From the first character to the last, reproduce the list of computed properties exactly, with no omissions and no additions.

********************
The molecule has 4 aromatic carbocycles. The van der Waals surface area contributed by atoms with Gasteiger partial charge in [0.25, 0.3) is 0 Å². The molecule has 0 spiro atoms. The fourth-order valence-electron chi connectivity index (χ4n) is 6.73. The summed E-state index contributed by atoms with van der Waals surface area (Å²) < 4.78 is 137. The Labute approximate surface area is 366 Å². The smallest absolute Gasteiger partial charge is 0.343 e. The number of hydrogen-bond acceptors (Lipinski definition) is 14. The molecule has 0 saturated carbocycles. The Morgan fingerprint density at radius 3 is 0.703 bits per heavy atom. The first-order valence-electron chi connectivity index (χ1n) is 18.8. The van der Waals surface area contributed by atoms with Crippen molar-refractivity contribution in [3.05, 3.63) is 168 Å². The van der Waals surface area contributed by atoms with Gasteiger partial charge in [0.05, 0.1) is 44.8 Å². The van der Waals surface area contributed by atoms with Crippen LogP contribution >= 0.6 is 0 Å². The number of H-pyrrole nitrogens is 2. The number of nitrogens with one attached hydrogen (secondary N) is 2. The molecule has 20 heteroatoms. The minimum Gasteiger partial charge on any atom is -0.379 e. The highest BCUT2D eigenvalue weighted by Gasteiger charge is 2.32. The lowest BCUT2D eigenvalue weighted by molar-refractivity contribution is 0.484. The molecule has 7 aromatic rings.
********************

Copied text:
The molecule has 4 aromatic carbocycles. The van der Waals surface area contributed by atoms with Gasteiger partial charge in [0.25, 0.3) is 0 Å². The molecule has 0 spiro atoms. The fourth-order valence-electron chi connectivity index (χ4n) is 6.73. The summed E-state index contributed by atoms with van der Waals surface area (Å²) < 4.78 is 137. The Labute approximate surface area is 366 Å². The smallest absolute Gasteiger partial charge is 0.343 e. The number of hydrogen-bond acceptors (Lipinski definition) is 14. The molecule has 0 saturated carbocycles. The Morgan fingerprint density at radius 3 is 0.703 bits per heavy atom. The first-order valence-electron chi connectivity index (χ1n) is 18.8. The van der Waals surface area contributed by atoms with Crippen molar-refractivity contribution in [3.05, 3.63) is 168 Å². The van der Waals surface area contributed by atoms with Gasteiger partial charge in [0.05, 0.1) is 44.8 Å². The van der Waals surface area contributed by atoms with Crippen LogP contribution >= 0.6 is 0 Å². The number of H-pyrrole nitrogens is 2. The number of nitrogens with one attached hydrogen (secondary N) is 2. The molecule has 20 heteroatoms. The minimum Gasteiger partial charge on any atom is -0.379 e. The highest BCUT2D eigenvalue weighted by Gasteiger charge is 2.32. The lowest BCUT2D eigenvalue weighted by molar-refractivity contribution is 0.484. The molecule has 7 aromatic rings.